The Man Withhttp://online.wsj.com/article/SB120527019535428267.html?mod=rss_opinion_main
A Plan for the Bank of Japan
By JESPER KOLL
March 12, 2008
It looks like tough times for the Bank of Japan. Yesterday, the opposition Democratic Party of Japan (DPJ) rejected the government's nomination of Toshiro Muto as the new central bank governor, putting Prime Minister Yasuo Fukuda in a tough spot. But Mr. Fukuda should stick with Mr. Muto because he's the right man for the job.
Mr. Muto, a former vice minister at the Ministry of Finance, knows how Japan's policy strings can be pulled to generate economic growth. During the 1990s, he mobilized public funds to revitalize small- and medium-sized companies, not to mention Japan's far-flung provinces. He was an early advocate of the privatization of the postal savings and insurance system. Most importantly, when former Prime Minister Junichiro Koizumi appointed Mr. Muto as the Bank of Japan's deputy governor in March 2003, he immediately integrated his colleagues into government policy discussions previously closed to the central bank. Like few other Japanese leaders, Mr. Muto enjoys tremendous trust among the country's power triangle: technocrats, businessmen and politicians.
It's hard to underestimate how important those qualities are in modern-day Japan, where policy coordination is of utmost importance. The government sector still plays an enormous role, both through active spending and taxation, as well as a highly sophisticated -- if, at times, Byzantine -- quagmire of rules and regulations. To stimulate the economy, many levers can be pulled, with central bank policy playing an integral role. And today, with its economy slowing, Japan needs more, not less, policy coordination.
Since Prime Minister Koizumi stepped down in September 2006, the government cannot agree on whether it wants more deregulation or more reregulation, small government to empower entrepreneurs, or big government to protect the elderly and the farmers. The combination of a huge fiscal deficit (the debt-to-GDP ratio is now in excess of 180%) and near zero-interest rates puts policy makers in a seemingly impossible position. Easing fiscal policy or cutting interest rates appears to be out of the question. The current government, led by Mr. Fukuda, has done little to restructure the economy or Japan's complex regulatory structure. This has left the economy even more vulnerable to the ups and downs of the global business cycle.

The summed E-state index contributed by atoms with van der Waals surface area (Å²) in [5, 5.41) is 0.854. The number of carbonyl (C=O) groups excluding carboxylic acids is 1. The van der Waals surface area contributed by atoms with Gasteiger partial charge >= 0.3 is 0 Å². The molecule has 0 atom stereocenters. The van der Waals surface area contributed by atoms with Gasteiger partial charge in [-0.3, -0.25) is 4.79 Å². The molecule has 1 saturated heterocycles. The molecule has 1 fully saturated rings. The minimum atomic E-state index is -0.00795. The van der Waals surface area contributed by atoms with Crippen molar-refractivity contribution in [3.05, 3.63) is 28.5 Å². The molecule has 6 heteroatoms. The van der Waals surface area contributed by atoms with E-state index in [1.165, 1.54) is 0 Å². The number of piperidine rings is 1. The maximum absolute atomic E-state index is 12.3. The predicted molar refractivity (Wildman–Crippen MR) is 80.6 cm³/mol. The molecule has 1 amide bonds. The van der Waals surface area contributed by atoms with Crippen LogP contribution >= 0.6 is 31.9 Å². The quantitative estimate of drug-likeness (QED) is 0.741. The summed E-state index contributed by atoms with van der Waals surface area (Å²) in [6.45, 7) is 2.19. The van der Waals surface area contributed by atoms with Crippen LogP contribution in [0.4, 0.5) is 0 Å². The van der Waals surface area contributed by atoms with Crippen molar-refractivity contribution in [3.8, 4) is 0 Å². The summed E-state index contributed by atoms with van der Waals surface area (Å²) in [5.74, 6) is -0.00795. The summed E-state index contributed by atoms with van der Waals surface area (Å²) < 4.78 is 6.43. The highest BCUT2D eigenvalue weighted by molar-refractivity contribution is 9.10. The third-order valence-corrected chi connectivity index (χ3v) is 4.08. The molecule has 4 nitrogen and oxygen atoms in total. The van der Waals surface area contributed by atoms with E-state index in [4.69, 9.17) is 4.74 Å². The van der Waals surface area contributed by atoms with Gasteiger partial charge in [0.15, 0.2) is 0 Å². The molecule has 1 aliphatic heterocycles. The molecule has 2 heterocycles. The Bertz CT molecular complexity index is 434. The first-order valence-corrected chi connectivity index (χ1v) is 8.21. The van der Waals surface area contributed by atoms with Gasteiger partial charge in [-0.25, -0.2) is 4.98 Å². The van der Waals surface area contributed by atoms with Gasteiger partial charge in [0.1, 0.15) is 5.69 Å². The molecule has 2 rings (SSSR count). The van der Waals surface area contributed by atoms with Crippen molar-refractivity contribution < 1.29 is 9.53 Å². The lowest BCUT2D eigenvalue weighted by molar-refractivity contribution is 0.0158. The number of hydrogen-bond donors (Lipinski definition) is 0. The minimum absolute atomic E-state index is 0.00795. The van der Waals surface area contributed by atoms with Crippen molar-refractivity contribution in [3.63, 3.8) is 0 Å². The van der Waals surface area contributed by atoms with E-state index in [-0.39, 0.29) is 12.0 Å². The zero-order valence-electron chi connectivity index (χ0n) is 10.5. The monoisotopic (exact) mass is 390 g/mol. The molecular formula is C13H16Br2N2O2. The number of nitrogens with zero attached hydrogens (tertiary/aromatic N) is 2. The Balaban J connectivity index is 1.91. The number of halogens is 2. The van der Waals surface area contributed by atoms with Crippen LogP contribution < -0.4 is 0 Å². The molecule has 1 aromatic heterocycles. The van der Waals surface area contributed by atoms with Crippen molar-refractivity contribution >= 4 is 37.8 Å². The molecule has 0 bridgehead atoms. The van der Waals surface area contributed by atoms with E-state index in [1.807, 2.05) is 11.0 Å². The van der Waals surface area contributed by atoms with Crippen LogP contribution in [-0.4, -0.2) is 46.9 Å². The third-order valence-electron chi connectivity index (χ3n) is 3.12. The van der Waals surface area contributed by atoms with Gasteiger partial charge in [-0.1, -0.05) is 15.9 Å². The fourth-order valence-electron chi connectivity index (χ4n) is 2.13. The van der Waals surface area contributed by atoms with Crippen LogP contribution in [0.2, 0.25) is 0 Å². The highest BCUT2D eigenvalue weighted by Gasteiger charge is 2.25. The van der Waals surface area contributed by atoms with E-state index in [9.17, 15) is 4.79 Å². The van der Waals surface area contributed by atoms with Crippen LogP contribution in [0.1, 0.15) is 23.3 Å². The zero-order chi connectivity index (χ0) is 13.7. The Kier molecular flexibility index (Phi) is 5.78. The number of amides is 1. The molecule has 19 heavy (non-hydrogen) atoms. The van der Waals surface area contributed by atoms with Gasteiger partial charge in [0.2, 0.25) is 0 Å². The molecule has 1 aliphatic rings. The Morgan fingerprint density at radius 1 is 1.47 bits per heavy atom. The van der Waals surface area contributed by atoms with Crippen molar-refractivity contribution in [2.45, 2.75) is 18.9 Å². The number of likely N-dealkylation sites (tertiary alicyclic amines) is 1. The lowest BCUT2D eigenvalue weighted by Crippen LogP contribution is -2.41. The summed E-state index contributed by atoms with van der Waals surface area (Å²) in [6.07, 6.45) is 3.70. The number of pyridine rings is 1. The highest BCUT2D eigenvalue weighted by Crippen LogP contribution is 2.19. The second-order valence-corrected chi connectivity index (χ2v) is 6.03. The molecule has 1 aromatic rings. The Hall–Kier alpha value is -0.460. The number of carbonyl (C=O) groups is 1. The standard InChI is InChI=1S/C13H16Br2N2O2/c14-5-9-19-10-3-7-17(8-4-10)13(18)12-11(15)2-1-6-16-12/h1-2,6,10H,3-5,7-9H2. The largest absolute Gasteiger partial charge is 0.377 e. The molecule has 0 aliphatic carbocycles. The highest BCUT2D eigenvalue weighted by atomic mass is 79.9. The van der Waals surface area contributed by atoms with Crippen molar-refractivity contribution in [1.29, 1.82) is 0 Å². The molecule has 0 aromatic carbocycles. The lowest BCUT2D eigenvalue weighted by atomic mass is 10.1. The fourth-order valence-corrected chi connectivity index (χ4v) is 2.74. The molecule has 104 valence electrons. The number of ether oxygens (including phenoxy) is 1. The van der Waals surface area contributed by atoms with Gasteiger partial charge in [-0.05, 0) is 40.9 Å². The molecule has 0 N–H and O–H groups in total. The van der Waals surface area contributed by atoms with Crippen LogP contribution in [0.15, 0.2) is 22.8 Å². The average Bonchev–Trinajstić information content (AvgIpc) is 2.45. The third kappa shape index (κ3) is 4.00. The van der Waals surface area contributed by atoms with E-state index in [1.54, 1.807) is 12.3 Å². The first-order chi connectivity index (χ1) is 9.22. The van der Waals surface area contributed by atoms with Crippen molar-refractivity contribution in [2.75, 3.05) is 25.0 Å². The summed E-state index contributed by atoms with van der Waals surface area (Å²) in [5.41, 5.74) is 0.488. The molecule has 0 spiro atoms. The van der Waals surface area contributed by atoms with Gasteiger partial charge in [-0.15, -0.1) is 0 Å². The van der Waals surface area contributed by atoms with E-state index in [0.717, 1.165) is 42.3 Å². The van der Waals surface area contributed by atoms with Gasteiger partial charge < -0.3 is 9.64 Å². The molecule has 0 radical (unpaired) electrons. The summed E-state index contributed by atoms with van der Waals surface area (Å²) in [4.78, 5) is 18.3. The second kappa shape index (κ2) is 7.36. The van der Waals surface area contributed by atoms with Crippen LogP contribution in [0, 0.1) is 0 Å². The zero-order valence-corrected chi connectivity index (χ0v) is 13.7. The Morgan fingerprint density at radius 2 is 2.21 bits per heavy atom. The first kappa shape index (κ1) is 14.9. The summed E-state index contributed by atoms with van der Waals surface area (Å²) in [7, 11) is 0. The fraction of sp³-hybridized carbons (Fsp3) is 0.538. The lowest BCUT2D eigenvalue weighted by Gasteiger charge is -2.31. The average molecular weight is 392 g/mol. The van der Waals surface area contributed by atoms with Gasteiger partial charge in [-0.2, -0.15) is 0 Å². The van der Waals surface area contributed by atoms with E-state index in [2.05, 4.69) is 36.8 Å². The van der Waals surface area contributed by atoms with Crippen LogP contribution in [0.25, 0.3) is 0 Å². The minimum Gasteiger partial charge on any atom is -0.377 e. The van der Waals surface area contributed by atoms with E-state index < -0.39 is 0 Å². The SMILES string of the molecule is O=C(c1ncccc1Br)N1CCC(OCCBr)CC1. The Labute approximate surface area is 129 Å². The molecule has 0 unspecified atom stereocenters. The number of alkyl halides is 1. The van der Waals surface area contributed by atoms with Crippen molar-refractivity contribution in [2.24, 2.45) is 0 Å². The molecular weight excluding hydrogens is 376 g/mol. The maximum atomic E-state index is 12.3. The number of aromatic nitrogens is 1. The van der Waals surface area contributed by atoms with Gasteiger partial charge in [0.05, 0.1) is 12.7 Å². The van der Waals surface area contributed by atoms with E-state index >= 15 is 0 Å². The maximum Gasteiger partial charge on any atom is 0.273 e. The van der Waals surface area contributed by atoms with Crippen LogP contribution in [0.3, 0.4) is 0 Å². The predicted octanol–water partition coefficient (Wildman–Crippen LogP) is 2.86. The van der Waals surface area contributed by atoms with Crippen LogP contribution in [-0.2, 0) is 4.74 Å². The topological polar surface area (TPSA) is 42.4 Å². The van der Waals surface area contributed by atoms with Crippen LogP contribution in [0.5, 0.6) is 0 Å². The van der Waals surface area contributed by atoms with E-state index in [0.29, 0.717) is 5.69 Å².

It doesn't have to be this way. Japan still has ample room on all policy fronts to help stimulate economic growth and fend off recession. On the government front, Mr. Fukuda needs to rein in spending and deregulate the economy. And here's where, beyond prudent monetary policy, the Bank of Japan can help: More active central bank liquidity provisions would encourage banks to keep lending through the economic downturn, and better regulatory coordination would help to regain the public trust in the viability and soundness of the public pension and social security system, helping to boost consumption. None of this will happen if the Bank of Japan is left rudderless when the current governor's term expires next week.
Prime Minister Fukuda yesterday called the DPJ's rejection of Mr. Muto's nomination "a bit reckless" -- especially since they haven't nominated an alternate candidate. That is an understatement. The DPJ may fear Mr. Muto exactly because he's the kind of man who can construct a pro-growth strategy for Japan. And given where Japan's economy has -- or more correctly, hasn't -- gone in the past few quarters, that's cause for concern.